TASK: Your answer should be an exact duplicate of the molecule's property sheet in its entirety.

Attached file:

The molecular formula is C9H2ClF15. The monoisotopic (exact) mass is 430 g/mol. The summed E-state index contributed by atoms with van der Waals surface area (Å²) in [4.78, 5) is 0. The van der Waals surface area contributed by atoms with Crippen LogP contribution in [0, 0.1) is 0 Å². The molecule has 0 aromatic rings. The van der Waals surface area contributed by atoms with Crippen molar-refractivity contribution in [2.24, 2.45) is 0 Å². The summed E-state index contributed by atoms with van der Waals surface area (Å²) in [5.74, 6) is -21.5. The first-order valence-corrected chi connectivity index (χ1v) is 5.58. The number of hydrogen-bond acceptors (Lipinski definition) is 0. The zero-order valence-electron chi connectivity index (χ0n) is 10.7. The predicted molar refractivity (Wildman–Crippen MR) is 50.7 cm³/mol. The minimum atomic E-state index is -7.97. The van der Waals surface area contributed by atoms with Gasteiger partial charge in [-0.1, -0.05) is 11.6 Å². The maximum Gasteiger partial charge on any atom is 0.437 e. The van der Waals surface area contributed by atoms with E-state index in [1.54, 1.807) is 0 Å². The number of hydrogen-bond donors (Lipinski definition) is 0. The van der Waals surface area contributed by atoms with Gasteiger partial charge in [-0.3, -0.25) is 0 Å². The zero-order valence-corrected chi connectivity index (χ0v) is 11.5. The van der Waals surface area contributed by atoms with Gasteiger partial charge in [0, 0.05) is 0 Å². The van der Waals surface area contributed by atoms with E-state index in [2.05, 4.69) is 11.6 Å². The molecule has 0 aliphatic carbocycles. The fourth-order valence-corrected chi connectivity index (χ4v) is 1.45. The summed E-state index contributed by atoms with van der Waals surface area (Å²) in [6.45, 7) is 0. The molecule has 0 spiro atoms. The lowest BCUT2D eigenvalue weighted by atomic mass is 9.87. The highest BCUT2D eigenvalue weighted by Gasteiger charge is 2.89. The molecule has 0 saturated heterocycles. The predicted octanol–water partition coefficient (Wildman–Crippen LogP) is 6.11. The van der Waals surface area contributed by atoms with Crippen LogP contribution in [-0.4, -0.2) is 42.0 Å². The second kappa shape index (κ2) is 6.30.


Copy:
The molecular formula is C9H2ClF15. The monoisotopic (exact) mass is 430 g/mol. The summed E-state index contributed by atoms with van der Waals surface area (Å²) in [4.78, 5) is 0. The van der Waals surface area contributed by atoms with Crippen LogP contribution in [0, 0.1) is 0 Å². The molecule has 0 aromatic rings. The van der Waals surface area contributed by atoms with Crippen molar-refractivity contribution in [2.24, 2.45) is 0 Å². The summed E-state index contributed by atoms with van der Waals surface area (Å²) in [5.74, 6) is -21.5. The first-order valence-corrected chi connectivity index (χ1v) is 5.58. The number of hydrogen-bond acceptors (Lipinski definition) is 0. The zero-order valence-electron chi connectivity index (χ0n) is 10.7. The predicted molar refractivity (Wildman–Crippen MR) is 50.7 cm³/mol. The minimum atomic E-state index is -7.97. The van der Waals surface area contributed by atoms with Gasteiger partial charge in [-0.1, -0.05) is 11.6 Å². The maximum Gasteiger partial charge on any atom is 0.437 e. The van der Waals surface area contributed by atoms with E-state index in [1.54, 1.807) is 0 Å². The number of hydrogen-bond donors (Lipinski definition) is 0. The van der Waals surface area contributed by atoms with Gasteiger partial charge in [-0.3, -0.25) is 0 Å². The zero-order valence-corrected chi connectivity index (χ0v) is 11.5. The van der Waals surface area contributed by atoms with Gasteiger partial charge in [0, 0.05) is 0 Å². The van der Waals surface area contributed by atoms with E-state index in [2.05, 4.69) is 11.6 Å². The molecule has 0 aliphatic carbocycles. The fourth-order valence-corrected chi connectivity index (χ4v) is 1.45. The summed E-state index contributed by atoms with van der Waals surface area (Å²) in [6.45, 7) is 0. The molecule has 0 spiro atoms. The lowest BCUT2D eigenvalue weighted by atomic mass is 9.87. The highest BCUT2D eigenvalue weighted by Gasteiger charge is 2.89. The molecule has 0 saturated heterocycles. The predicted octanol–water partition coefficient (Wildman–Crippen LogP) is 6.11. The van der Waals surface area contributed by atoms with Crippen LogP contribution in [-0.4, -0.2) is 42.0 Å². The second kappa shape index (κ2) is 6.30.